It is traditional for the immediate Imperial Family to have a walk on Wimbledon Common with the Boxalls (the family of Emperor Mother Margaret) on New Year’s Day, with the walk moved to 2nd January should the 1st be a Sunday.

The expedition first explored woodland north of the famous Wimbledon Common Windmill, passing by the Queensmere and Kingsmere ponds, and then traversed the golf course and woodland south of the windmill.

In the Imperial Edict, Jonathan I also directed that IGS expeditions “must do everything that is reasonably possible to refrain from damaging the natural environment”.

The Imperial Geographical Society was founded in 2009. Yesterday’s expedition was the fifteenth since its foundation, and the third to Wimbledon Common.

Imperial Geographical Society Expedition to Sealand

A sign for Sealand, 0.15 miles along from the sign for the Welsh border.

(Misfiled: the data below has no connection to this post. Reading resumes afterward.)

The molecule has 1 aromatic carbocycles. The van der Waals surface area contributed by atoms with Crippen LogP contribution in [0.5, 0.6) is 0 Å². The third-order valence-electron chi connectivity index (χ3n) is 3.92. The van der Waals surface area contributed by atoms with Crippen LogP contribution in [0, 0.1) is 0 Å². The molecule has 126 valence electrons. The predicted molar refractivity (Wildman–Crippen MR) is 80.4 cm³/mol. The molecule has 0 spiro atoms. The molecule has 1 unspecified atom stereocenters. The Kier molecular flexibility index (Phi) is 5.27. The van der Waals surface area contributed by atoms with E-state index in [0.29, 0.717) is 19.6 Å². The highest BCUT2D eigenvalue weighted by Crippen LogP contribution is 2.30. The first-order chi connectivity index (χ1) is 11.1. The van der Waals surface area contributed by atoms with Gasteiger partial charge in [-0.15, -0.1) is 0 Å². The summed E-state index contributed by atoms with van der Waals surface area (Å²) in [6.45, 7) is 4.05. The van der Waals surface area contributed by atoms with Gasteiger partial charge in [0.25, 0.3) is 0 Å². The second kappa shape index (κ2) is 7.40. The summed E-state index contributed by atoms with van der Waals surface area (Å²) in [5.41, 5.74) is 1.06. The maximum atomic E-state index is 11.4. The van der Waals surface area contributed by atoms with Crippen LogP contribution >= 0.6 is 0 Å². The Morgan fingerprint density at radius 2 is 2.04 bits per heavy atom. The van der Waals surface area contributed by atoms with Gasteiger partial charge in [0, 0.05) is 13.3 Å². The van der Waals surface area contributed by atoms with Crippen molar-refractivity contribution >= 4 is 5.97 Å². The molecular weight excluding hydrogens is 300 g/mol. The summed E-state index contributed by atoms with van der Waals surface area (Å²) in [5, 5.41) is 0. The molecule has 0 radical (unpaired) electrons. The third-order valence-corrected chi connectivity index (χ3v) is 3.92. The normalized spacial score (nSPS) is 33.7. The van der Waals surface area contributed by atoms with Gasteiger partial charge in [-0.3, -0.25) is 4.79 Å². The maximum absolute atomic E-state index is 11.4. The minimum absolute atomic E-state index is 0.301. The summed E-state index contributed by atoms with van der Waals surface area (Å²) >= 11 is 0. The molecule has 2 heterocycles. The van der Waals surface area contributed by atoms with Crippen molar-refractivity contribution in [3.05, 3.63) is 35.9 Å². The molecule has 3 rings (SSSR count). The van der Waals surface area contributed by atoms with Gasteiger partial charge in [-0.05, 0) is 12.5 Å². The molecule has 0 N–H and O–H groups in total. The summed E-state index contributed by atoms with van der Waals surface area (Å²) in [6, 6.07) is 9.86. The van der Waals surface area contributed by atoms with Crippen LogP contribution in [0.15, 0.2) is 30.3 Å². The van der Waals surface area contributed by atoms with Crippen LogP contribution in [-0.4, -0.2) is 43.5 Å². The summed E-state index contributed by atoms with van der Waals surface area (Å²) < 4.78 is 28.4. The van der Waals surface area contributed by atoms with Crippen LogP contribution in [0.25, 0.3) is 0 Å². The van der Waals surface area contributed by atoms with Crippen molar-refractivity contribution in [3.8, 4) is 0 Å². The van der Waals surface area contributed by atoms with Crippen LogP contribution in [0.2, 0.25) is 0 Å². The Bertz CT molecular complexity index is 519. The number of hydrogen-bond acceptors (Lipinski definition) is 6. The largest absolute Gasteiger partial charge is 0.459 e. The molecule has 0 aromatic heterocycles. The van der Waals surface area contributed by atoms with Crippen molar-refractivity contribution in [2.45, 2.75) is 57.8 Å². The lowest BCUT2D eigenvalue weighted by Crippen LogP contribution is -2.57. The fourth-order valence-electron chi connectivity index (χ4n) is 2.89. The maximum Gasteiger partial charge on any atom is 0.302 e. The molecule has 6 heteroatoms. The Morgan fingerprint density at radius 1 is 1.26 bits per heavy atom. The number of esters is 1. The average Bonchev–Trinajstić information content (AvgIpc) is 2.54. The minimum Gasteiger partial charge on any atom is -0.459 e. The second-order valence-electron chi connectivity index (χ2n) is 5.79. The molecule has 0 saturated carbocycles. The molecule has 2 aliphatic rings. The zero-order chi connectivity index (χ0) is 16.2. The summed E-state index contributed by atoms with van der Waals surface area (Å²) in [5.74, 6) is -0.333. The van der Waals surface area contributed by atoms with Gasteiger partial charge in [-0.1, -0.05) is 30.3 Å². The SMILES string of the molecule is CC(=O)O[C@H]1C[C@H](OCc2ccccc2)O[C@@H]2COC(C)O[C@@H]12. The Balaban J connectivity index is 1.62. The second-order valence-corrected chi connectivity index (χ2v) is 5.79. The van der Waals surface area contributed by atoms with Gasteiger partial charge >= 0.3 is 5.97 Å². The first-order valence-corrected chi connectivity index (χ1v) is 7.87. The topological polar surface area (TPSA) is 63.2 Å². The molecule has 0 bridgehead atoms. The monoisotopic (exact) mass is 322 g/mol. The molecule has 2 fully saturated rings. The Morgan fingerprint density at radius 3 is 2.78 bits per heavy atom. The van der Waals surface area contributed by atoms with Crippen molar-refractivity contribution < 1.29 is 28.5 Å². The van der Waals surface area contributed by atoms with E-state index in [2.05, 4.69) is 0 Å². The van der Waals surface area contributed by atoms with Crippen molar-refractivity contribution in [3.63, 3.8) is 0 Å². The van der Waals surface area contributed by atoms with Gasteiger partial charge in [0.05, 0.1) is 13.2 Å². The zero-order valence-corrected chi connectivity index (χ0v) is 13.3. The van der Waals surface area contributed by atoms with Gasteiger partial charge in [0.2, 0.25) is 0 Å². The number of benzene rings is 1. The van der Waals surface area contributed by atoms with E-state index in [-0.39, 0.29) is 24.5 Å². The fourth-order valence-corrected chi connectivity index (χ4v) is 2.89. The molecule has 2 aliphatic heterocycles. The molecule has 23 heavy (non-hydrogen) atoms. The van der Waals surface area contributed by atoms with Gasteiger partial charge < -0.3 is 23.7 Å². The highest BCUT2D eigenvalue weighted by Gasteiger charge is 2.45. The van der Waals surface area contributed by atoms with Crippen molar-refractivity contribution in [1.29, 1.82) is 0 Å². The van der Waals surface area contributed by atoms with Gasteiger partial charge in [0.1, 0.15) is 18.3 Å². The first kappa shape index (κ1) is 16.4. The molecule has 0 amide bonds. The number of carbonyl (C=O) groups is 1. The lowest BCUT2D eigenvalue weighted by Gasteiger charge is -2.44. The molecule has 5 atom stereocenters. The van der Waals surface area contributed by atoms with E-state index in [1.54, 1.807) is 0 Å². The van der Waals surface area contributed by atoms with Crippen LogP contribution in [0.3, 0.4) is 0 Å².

The Imperial Geographical Society (IGS) yesterday conducted an expedition to Sealand.

Not the Principality of Sealand, a tiny sovereign state off the British coast, but rather a Welsh town of the same name.

The expedition, consisting solely of Emperor Jonathan I and Princess Consort Hannah, walked two and a half miles from the latter’s university accommodation in Chester over the English-Welsh border to Sealand, stopping for lunch near the border sign.

Sealand is not only of interest due to it sharing a name with the famous Principality; the land used to be marshland under shallow seawater until a land reclamation project in the eighteenth and nineteenth centuries.